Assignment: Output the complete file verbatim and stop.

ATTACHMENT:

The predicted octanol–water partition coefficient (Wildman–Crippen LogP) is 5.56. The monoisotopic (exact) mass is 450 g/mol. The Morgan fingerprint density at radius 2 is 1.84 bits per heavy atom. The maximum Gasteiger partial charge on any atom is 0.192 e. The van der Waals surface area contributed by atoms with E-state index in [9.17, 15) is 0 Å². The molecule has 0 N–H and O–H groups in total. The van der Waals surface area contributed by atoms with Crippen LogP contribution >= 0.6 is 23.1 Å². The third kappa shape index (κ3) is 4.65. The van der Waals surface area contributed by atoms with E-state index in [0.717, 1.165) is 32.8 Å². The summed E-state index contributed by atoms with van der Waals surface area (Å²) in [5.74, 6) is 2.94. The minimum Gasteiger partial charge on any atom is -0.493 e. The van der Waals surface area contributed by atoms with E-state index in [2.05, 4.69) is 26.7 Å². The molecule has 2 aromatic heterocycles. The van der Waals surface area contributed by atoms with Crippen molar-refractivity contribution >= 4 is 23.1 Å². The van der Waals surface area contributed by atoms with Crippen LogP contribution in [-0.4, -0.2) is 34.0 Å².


The predicted octanol–water partition coefficient (Wildman–Crippen LogP) is 5.56. The monoisotopic (exact) mass is 450 g/mol. The Morgan fingerprint density at radius 2 is 1.84 bits per heavy atom. The maximum Gasteiger partial charge on any atom is 0.192 e. The van der Waals surface area contributed by atoms with E-state index in [9.17, 15) is 0 Å². The molecule has 0 N–H and O–H groups in total. The van der Waals surface area contributed by atoms with Crippen LogP contribution >= 0.6 is 23.1 Å². The third kappa shape index (κ3) is 4.65. The van der Waals surface area contributed by atoms with E-state index in [0.717, 1.165) is 32.8 Å². The summed E-state index contributed by atoms with van der Waals surface area (Å²) in [5.74, 6) is 2.94. The minimum Gasteiger partial charge on any atom is -0.493 e. The van der Waals surface area contributed by atoms with E-state index in [2.05, 4.69) is 26.7 Å². The molecule has 2 aromatic heterocycles. The van der Waals surface area contributed by atoms with Crippen molar-refractivity contribution >= 4 is 23.1 Å². The van der Waals surface area contributed by atoms with Crippen LogP contribution in [-0.4, -0.2) is 34.0 Å².